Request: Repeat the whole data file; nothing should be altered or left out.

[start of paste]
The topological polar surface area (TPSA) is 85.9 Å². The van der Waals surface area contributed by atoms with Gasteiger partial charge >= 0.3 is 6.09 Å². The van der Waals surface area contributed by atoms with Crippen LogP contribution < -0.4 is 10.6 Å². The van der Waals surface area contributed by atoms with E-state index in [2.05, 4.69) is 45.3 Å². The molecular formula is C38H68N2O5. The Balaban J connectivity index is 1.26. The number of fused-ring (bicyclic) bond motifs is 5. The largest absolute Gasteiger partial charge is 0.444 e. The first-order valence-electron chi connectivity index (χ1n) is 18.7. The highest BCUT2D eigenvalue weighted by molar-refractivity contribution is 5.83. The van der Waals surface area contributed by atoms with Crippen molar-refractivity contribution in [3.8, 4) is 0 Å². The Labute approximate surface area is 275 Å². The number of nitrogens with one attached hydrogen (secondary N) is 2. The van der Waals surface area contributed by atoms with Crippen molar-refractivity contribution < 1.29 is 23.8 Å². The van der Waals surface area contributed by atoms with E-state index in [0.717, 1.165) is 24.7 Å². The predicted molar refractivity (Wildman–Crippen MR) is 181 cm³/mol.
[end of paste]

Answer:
The topological polar surface area (TPSA) is 85.9 Å². The van der Waals surface area contributed by atoms with Gasteiger partial charge >= 0.3 is 6.09 Å². The van der Waals surface area contributed by atoms with Crippen LogP contribution < -0.4 is 10.6 Å². The van der Waals surface area contributed by atoms with E-state index in [2.05, 4.69) is 45.3 Å². The molecular formula is C38H68N2O5. The Balaban J connectivity index is 1.26. The number of fused-ring (bicyclic) bond motifs is 5. The largest absolute Gasteiger partial charge is 0.444 e. The first-order valence-electron chi connectivity index (χ1n) is 18.7. The highest BCUT2D eigenvalue weighted by molar-refractivity contribution is 5.83. The van der Waals surface area contributed by atoms with Crippen molar-refractivity contribution in [3.8, 4) is 0 Å². The Labute approximate surface area is 275 Å². The number of nitrogens with one attached hydrogen (secondary N) is 2. The van der Waals surface area contributed by atoms with Crippen molar-refractivity contribution < 1.29 is 23.8 Å². The van der Waals surface area contributed by atoms with E-state index in [0.717, 1.165) is 24.7 Å². The predicted molar refractivity (Wildman–Crippen MR) is 181 cm³/mol.